I don’t usually do movie reviews, but I thought I’d make an exception. Since I signed up for Netflix, I’ve found some more obscure films. Some are rightly obscure – nothing to write home about. Others might not have been blockbusters, and they may have problems but they have nice “moments” that make them worth watching, at least once, and sometimes more than once.
Two that I stumbled on happened to have Reese Witherspoon in them. I haven’t seen much of her work and there haven’t been any of her major films that moved me particularly, but I do like both of these. They are fairly gentle romantic comedies, at heart, though one of them does not have that as the main storyline.
The two are Just Like Heaven (also with Mark Ruffalo) and Penelope (also with Christina Ricci).
There isn’t anything very remarkable about the story in Just Like Heaven, but what makes it enjoyable are the characters.
The Netflix summary is thus: Shortly after David moves into a new place, winsome Elizabeth shows up to assert that the apartment is hers, then vanishes. When she starts appearing and disappearing at will, David thinks she’s a ghost, while Elizabeth is convinced she’s alive.
And that is basically it – the two of them trying to work out what exactly she is while falling in love. But they are surrounded by quirky friends and family: Elizabeth’s sister, David’s best friend Jack and a guy who works in a bookshop and firmly believes in the paranormal. There is a scene where Elizabeth manages to ‘inhabit’ David’s body, well acted by Mark Ruffalo, and Jack’s zingers are amusing. But mostly it is a sweet love story with plenty of obstacles along the way.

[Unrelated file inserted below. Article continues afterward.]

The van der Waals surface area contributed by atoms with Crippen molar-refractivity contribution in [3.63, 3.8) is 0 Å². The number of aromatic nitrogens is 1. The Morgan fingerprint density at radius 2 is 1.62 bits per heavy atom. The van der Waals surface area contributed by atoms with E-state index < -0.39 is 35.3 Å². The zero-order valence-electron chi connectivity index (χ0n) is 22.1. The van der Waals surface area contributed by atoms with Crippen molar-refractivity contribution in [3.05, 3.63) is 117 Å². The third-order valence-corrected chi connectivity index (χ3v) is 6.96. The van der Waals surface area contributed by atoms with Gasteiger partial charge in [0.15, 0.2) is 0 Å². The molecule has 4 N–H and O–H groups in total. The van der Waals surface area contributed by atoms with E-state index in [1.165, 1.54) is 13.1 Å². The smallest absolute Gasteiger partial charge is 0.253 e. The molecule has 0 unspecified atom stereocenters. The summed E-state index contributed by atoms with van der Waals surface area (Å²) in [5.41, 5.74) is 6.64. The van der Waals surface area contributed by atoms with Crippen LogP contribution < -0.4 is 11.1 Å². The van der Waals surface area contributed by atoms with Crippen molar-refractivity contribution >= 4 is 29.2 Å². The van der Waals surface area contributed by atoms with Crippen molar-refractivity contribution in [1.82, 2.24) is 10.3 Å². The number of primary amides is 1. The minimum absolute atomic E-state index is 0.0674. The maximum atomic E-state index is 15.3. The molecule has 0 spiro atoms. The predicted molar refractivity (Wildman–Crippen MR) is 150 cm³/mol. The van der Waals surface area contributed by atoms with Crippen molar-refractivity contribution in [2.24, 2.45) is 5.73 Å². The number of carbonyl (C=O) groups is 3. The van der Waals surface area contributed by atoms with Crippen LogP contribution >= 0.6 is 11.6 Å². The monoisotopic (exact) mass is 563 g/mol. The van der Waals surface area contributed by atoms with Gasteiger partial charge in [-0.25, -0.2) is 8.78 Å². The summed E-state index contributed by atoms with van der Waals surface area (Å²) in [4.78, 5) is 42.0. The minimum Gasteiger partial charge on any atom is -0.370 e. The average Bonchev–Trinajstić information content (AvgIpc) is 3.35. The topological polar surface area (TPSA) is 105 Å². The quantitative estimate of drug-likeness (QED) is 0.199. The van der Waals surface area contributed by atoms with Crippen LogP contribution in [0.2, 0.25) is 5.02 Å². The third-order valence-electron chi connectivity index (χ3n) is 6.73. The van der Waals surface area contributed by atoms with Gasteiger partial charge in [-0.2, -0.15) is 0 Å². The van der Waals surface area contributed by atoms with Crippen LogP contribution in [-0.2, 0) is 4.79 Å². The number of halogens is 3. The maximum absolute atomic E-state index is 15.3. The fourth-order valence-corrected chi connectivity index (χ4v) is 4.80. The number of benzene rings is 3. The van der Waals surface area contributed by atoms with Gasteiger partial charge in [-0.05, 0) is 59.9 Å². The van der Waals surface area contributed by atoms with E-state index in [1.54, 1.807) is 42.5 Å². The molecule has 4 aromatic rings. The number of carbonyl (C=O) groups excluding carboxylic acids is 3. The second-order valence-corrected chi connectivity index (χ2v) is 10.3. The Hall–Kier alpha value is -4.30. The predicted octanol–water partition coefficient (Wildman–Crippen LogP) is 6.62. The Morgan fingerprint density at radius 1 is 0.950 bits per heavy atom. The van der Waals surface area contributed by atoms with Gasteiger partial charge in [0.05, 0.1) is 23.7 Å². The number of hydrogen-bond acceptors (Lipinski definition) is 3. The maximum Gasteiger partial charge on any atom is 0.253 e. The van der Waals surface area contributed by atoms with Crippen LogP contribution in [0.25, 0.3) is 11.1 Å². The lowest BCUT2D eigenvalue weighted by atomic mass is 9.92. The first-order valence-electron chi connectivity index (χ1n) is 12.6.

The other movie, Penelope, I didn’t actually know Reese Witherspoon was in until I was watching it. Netflix’s summary says: In this modern-day fairy tale, a young woman cursed with the nose of a pig lives her entire life in seclusion — until an unlikely beau stumbles onto the scene and convinces her to celebrate her inner beauty.
Some reviewers thought the pig nose looked fake, but I had no issue with it. They do sort of drop a few ideas over the course of the story, but they aren’t terribly essential to the story. Catherine O’Hara plays the mother, in an over-the-top performance. While it somewhat suits the character, she is pretty annoying. Despite the extreme reactions when people see Penelope for the first time, her appearance doesn’t truly warrant it. Indeed, one becomes accustomed to the prosthetic nose because it blends in well with Christina Ricci’s face, and most would almost forget about it after a time. There is some question as to why the eventual resolution didn’t ‘work’ sooner, but that can also be forgiven. The heart of this movie is the interaction between Penelope and Max (James McAvoy), and later with other people she meets.
The resolution is a worthwhile message for anyone, but particularly young girls, about accepting themselves. And another nice touch is that Peter Dinklage gives a delightful performance as a reporter, and his size isn’t even noticed at all in the story. It simply is irrelevant – he’s a reporter. Little people are not always afforded that courtesy in life or as performers, so it was good to see.
One rather strange thing about the movie is that it is evident it is set in England, but the British/Scottish actors use American accents (for the most part) and it is put forward as if it were in America. It’s not clear why it wasn’t simply set in England. Perhaps the filmmakers thought that was cliché.
At any rate, it is nice to see Penelope come into her own and find her own happy ending.
Unless you absolutely hate any kind of romantic comedy, you might enjoy these. Note: I saw them on DVD from Netflix. I’m not sure if they are available via streaming there.